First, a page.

Translation Quality Assurance A Guide

Translation Quality Assurance: A Guide – Lion People Global

Translation quality assurance is not easy to summarise. 

In fact, just explaining translation quality itself can feel a lot like opening Russian dolls.

However, once the latter concept is understood, it follows that the former will make more sense. In the first half of this article, we will look at this.

In the second half, we will look at how can you optimize your quality assurance process.

What is translation quality?

Translation quality is, on the surface, simply how good translation is. But delve deeper, and you soon find that there are more levels to it.

1. Accuracy

The accuracy of a translation generally refers to the following:

  • Similarity to source text
  • Apt choice of translated terms
  • Correct spelling
  • Grammatically correct
  • Cohesion between different parts of the translation

It is probably the first – and perhaps only level – most people outside of the translation industry associate with translation quality.

2. Purpose

The purpose of a translation is very relevant to how its quality is judged.

For example, unlike marketing material, the translation of legal documents requires prioritising accuracy and closeness to the source text above readability.

Translation of manufacturing manuals also requires an emphasis on accuracy. But unlike legal translation, it emphasises accuracy and clarity in overall meaning more than in specific terminology.

3. Style

Style is particularly important in the translation of commercial marketing material. It includes issues such as tone of voice, phraseology, emphasis, and more.

Sometimes localization and even transcreation come into play with this kind of translation.

Translation quality paradoxes

There are two paradoxes worth considering when you think about translation quality.

Translation quality paradox 1: Client assessment (in)ability

Language service users often can’t understand the target language of the services they use.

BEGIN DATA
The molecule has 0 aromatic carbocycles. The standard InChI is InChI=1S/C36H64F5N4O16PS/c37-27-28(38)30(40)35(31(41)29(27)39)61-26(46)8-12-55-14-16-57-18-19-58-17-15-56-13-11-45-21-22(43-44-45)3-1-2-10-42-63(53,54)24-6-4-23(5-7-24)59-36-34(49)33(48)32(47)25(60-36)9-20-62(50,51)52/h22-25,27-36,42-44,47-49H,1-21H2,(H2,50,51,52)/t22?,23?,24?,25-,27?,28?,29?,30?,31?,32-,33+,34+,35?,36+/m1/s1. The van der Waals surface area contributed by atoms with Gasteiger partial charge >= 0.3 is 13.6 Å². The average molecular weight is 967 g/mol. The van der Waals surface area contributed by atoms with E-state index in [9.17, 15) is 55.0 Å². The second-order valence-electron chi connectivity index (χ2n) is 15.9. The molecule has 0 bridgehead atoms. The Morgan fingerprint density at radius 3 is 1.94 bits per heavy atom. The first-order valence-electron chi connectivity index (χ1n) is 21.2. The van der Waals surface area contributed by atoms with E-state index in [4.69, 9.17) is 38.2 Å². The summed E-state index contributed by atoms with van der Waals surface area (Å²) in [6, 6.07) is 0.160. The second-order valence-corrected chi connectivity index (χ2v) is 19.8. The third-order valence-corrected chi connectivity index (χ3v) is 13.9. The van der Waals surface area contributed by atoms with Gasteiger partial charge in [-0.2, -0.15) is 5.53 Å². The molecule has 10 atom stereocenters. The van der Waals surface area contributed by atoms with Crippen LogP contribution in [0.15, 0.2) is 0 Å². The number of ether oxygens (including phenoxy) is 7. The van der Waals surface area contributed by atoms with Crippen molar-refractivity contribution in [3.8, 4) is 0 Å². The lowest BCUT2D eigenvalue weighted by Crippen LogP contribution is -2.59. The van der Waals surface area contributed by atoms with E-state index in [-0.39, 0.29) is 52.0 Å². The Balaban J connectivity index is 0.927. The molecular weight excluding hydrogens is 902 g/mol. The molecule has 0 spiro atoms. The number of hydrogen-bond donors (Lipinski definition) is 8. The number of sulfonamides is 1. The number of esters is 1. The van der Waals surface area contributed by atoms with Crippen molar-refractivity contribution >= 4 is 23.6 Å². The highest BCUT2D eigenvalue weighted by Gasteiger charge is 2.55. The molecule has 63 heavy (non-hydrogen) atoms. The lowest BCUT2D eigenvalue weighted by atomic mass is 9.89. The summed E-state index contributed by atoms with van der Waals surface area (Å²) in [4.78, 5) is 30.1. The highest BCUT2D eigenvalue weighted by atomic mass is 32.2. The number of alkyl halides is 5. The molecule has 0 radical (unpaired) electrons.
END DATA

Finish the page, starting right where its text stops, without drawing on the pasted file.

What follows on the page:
They can ask a third party to assess it. However, they would then need to be sure of the third party’s ability to do so…

I know of one instance of a client complaining about a translation because a business associate told them that it was poor quality and inaccurate.

The project manager, who was familiar with and confident in the translation’s high standard, asked for examples. The client replied: “Oh, don’t worry then. I’ll take your word for it.”

Of course, sometimes clients are able to understand translations directly. But even in these cases, they might not have the ability to discern the quality as well as a language professional. And there is also the second paradox…

Translation quality paradox 2: The nature of Translation itself!

Give two different translators the same text to translate (between the same languages), and you will get two different outcomes.

Whatever way you look at it, there is always a slightly subjective aspect to translation. Translators are often juggling context, style, emphasis, and interpretation, as well as relying on their own basic sentence structure preferences.

This is at its most extreme in literature. In Nineteen Ways of Looking at Wang Wei (2016), Eliot Weinberger examines (over) nineteen ways that a single Chinese poem has been translated. This led him to note: